Coming off a flurry of other announcements, Olympus surprised at Photokina on Monday with the announcement of the OM-D E-M1 Mark II, the replacement to the E-M1 that was announced three years ago. Olympus fans have waited a long time for this camera and the E-M1 Mark II looks like it will not disappoint.
The Four Thirds sensor will get a resolution bump to 20.4 megapixels and it foregoes the traditional antialiasing filter, which should make for a very detailed output, though with the potential risk of incurring moiré when photographing fine patterns.
Where things really get interesting, however, is with the new TruePic VIII processor, which offers a 3.5-times improvement in processing power and will let the E-M1 Mark II shoot full-resolution bursts at up to 60 frames per second and 18 with continuous autofocus.
Complimenting the high-shooting speed is advanced Dual Fast autofocus, which automatically selects between contrast and phase detection depending on a variety of factors, from lighting conditions to lens type. Olympus claims continuous tracking AF performance has been “dramatically” improved.
The camera will get a new Pro Capture Mode, which Olympus states will provide lag-free shooting to enable capture of split-second moments. When enabled, it starts taking photos as soon as the shutter is halfway pressed, and saves the last 14 images up to the shutter being fully depressed.
The E-M1 Mark II will also get the high-end features introduced with the E-M5 Mark II, including the five-axis stabilization system and High-Res Shot mode, which will output a 50-megapixel file.
When used with the new M.Zuiko ED 12-100mm f/4 IS Pro — which was also announced Monday — the combined body and lens stabilization systems are good for 6.5 stops of shake reduction.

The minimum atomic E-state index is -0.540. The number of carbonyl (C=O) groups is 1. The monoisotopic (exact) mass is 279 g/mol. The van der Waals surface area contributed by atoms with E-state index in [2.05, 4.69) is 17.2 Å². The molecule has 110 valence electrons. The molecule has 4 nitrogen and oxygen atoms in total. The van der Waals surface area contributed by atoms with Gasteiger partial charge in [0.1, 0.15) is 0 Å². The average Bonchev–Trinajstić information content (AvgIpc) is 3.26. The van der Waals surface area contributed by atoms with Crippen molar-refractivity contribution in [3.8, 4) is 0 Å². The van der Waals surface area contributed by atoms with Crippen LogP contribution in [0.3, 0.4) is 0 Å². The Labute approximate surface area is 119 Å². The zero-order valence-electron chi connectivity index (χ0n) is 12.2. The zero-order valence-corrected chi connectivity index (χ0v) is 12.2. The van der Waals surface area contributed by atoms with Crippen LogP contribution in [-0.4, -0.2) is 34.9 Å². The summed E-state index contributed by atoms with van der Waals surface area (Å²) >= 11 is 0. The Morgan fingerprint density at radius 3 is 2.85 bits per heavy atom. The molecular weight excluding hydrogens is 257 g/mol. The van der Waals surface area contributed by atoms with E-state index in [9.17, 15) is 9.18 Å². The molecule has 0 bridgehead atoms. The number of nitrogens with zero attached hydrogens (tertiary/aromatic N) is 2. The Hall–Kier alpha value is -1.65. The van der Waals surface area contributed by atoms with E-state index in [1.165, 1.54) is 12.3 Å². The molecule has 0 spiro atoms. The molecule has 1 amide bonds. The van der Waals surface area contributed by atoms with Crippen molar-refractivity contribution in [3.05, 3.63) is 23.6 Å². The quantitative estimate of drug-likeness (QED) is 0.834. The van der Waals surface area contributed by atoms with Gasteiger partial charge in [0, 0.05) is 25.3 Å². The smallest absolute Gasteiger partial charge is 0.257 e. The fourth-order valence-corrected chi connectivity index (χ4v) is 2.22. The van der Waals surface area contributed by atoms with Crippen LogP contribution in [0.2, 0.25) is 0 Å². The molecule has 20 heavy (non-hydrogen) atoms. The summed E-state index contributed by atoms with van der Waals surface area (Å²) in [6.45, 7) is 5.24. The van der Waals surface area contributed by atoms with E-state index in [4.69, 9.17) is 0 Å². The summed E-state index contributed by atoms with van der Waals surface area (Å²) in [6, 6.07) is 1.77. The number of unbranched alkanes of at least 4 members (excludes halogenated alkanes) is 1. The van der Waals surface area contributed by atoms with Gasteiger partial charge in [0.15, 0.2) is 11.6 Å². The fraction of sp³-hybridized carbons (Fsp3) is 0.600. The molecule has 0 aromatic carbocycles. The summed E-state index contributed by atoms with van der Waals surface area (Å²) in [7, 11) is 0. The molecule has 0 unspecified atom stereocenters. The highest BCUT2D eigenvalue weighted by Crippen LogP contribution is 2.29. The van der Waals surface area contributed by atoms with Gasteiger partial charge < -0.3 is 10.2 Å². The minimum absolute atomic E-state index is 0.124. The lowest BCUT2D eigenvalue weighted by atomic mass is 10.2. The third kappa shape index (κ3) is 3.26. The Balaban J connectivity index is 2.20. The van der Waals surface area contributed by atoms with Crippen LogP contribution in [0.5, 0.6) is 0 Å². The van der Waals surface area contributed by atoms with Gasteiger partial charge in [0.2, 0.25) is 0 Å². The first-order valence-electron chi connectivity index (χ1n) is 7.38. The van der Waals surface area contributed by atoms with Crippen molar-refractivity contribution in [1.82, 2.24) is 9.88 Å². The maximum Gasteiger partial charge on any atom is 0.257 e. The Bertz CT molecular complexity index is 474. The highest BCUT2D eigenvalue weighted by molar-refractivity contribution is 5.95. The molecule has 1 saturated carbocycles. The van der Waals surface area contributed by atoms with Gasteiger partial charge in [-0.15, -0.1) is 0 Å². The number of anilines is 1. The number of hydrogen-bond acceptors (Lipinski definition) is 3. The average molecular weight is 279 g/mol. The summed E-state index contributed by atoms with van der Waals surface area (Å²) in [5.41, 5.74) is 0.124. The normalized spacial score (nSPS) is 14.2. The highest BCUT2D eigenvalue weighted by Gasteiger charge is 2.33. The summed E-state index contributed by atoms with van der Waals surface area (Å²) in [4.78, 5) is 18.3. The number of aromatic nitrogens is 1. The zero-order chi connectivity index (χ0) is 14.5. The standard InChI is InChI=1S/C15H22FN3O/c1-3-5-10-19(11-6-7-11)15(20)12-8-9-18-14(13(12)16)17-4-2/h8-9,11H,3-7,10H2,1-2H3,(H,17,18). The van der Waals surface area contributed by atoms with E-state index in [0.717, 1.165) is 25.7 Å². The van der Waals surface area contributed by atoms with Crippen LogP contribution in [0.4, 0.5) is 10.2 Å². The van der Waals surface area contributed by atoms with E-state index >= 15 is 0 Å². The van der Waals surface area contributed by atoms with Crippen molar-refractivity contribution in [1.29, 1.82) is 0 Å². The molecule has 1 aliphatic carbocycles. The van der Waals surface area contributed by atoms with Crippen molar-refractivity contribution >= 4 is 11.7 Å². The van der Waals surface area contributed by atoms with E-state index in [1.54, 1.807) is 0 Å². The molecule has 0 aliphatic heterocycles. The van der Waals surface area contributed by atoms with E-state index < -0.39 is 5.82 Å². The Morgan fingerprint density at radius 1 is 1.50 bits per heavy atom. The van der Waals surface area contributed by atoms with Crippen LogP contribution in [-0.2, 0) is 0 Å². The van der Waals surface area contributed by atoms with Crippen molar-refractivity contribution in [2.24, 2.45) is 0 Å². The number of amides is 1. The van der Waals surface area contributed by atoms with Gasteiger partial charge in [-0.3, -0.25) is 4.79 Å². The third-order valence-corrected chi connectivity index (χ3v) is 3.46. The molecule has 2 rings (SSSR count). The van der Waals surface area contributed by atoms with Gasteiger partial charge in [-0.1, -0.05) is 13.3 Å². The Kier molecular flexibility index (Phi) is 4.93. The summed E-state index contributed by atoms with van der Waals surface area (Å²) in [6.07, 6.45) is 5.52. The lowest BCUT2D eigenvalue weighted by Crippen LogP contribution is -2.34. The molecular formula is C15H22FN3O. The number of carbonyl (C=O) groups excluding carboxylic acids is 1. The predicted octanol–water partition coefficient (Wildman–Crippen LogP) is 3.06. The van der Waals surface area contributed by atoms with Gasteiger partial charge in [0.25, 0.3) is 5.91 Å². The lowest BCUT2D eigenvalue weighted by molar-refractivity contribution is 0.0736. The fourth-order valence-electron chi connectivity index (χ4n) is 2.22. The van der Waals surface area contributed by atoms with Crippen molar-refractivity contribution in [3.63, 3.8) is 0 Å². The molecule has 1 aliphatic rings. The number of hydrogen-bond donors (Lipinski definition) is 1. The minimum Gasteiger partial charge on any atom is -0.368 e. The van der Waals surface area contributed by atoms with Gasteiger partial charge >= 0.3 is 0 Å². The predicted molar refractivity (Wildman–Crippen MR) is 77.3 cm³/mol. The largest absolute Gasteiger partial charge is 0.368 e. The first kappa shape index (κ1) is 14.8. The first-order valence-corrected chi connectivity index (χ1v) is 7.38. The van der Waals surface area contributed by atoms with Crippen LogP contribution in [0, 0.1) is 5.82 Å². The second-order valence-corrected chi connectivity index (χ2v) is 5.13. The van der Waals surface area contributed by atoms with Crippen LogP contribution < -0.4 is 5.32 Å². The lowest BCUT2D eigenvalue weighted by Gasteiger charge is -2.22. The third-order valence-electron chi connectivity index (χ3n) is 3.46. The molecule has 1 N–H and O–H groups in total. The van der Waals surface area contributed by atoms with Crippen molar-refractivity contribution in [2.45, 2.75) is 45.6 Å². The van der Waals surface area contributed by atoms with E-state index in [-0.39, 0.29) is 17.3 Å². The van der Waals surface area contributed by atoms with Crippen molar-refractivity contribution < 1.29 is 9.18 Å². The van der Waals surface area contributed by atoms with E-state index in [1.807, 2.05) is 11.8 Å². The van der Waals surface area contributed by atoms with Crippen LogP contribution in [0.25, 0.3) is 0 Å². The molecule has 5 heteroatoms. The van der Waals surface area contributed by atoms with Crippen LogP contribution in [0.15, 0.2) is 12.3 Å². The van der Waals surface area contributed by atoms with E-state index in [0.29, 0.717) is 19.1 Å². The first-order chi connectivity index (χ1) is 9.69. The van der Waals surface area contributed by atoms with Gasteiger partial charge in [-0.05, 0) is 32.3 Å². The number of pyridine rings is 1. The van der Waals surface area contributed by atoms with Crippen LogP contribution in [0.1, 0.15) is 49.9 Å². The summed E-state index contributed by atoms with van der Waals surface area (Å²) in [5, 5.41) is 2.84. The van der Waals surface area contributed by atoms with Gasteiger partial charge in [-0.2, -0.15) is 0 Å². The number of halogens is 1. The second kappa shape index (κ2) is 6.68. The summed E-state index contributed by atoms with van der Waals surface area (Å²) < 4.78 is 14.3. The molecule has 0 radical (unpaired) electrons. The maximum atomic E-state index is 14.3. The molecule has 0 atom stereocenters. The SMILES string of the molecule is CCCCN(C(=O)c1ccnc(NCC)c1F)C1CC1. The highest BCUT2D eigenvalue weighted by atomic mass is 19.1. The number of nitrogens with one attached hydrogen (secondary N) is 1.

The E-M1 Mark II is built with the professional photographer in mind and includes dual SD card slots, with UHS-II support in just the first slot. Like its predecessor, the camera body will be fully sealed against dust and weather and is freeze-proof down to 14 degrees. The shutter mechanism is more durable, tested for 200,000 actuations while a new battery offers 37 percent more capacity.
On the video side, Olympus will make the jump to 4K with the E-M1 Mark II. It will move beyond Ultra HD to support the Digital Cinema Initiatives (DCI) standard frame size of 4,096 x 2,060 pixels, slightly wider than UHD. It will record 4K at 24 frames per second at a bitrate of up to 237 megabits per second. The sensor readout speed has been improved by a factor of three and Olympus claims this leads to an effective suppression of the dreaded jello-cam effect associated with rolling shutters.
Overall, this is a significant effort by Olympus regarding professional mirrorless cameras and represents a large jump for the company in the world of video production.
As far as the pricing and availability goes, despite not being announced initially, Olympus has since announced that the OM-D E-M1 Mark II will go on sale towards the end of December 2016 and will retail for $1999.
Updated 11/2 by Anthony Thurston to account for newly announced pricing and availability information.
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